Mutual Fund

What is a Mutual Fund?

A Mutual Fund is a trust that pools the savings of a number of investors who share a common financial goal. It is essentially a diversified portfolio of financial instruments - these could be equities, debentures / bonds or money market instruments. The corpus of the fund is then deployed in investment alternatives that help to meet predefined investment objectives. The income earned through these investments and the capital appreciation realised are shared by its unit holders in proportion to the number of units owned by them.

What are the benefits of investing in a mutual fund?

A Mutual Fund is a suitable investment for the common man as it offers an opportunity to invest in a diversified, professionally managed basket of securities at a relatively low cost. The benefits of investing in mutual funds are as follows –
  • Access to professional money managers
  • Diversification
  • Liquidity
  • Tax Efficiency
  • Low transaction costs
  • Transparency
  • Well-regulated industry

What are the benefits of investing in Mutual Funds?

Mutual fund schemes may be classified on the basis of their structure and their investment objective
  1. By Structure
    • Open-ended Funds
    • Close-ended Funds
  2. By Investment Objective
    • Growth Funds
    • Income Funds
    • Balanced Funds
    • Money Market Funds
  3. Other Equity Related Schemes
    • Tax Saving Schemes
    • Index Schemes
    • Sectoral Schemes

What is a Systematic Investment Plan (SIP)?

Here the investor is given the option of preparing a pre-determined number of post-dated cheques (or a direct debit of the bank account) in favour of the fund. The investor is allotted units on a pre-determined date specified in the Offer Document at the applicable NAV.

What is Net Asset Value (NAV)?

Net Asset Value is the market value of the assets of the scheme minus its liabilities. The per unit NAV is the net asset value of the scheme divided by the number of units outstanding on the Valuation Date.

Typically, NAV is calculated by summing the current market values of all securities held by the fund, adding in cash and any accrued income, then subtracting liabilities and dividing the result by the number of units outstanding.

For example:
 
                        Total Value of Securities (Equity, Bonds, Debentures etc.)	        INR1,000
                        Cash	                                                                                INR1,500
                        Liabilities	                                                                                INR500
                        Total outstanding units	                                                        100
                        NAV [(1000+1500-500)/100]	                                                INR20 per unit
                        

What are loads?

Load is a charge collected by a mutual fund when it sells units. It can be levied as an exit load (i.e., the charge is collected when the investor sells back the units). * In accordance with the SEBI circular no. SEBI/IMD/CIR No.4/168230/09 dated June 30, 2009, no entry load will be charged for purchase / additional purchase / switch-in accepted by the Fund with effect from August 1, 2009. Similarly, no entry load will be charged with respect to applications for registrations under Systematic Investment Plan/ Systematic Transfer Plan / Systematic Investment Plan Plus accepted by the Fund with effect from August 1, 2009. Schemes that do not charge any load are called No Load Schemes.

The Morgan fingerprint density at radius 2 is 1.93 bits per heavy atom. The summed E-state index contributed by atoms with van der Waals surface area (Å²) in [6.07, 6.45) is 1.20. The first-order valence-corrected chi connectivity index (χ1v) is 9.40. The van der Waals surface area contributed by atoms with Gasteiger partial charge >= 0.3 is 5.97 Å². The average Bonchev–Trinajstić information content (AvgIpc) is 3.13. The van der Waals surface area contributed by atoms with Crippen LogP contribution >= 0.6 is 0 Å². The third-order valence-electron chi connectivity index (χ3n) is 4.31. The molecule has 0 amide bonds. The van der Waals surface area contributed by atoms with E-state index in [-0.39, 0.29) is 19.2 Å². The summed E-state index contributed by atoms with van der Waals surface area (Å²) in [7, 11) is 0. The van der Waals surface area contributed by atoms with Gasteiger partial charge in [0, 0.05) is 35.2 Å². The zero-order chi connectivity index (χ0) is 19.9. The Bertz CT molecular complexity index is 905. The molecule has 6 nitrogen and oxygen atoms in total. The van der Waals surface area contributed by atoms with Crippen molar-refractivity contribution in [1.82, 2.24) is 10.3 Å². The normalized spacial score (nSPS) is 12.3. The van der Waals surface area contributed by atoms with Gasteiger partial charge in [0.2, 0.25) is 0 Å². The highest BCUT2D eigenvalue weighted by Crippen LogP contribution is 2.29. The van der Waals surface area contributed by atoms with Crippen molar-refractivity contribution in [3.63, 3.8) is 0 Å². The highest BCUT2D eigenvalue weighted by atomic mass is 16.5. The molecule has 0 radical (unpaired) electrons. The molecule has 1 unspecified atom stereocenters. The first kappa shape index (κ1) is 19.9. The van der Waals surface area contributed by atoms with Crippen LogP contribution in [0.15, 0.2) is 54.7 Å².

Can the sell price be different from the NAV?

The sell price of schemes can be different from the NAV due to exit loads. For example, if the current NAV of a scheme is Rs. 10 and the exit load is 1.5per cent then the effective sale price will be INR9.85.

What is a switch?

Some Mutual Funds provide the investor with an option to shift his investment from one scheme to another within that fund. For this option the fund may levy a switching fee. Switching allows the Investor to move his investment wholly or partly from one scheme to another to meet his changed investment needs, changed risk profile or changing circumstances during his lifetime.

What are the regulations that govern a mutual fund?

The process of setting up a Mutual Fund is initiated by a sponsor. The sponsor creates a Trust (the fund) under the Indian Trust Act. The Trust in turn appoints an Asset Management Company (AMC). The trustees are responsible for safeguarding the interests of the investors in the Mutual Fund by ensuring that the operations of the fund comply with the relevant regulations. The fund also has to be approved by the market regulator, which is the Securities and Exchange Board of India (SEBI).

What is an Asset Management Company (AMC)?

Every Mutual Fund has an Asset Management Company (AMC) associated with it. The AMC is responsible for managing the investments for the various schemes operated by the Mutual Fund. The Trust oversees the performance of the AMC. The AMC employs professionals to manage the funds. The AMC may be assisted by a custodian and a registrar. The service of AMCs are obliged to make investments in compliance with SEBI regulations.

Who is a custodian?

The custodian is responsible for the possession, handling and safekeeping of all securities purchased by the Mutual Fund.

How are mutual funds different from Portfolio Management Schemes?

In Mutual Funds, the investments of investors are pooled to form a common investible corpus and the gain/loss to all investors during a given period are same for all investors. In the case of portfolio management schemes, the investments of a particular investor remain identifiable to him. Here the gain or loss of investors will be different from each other.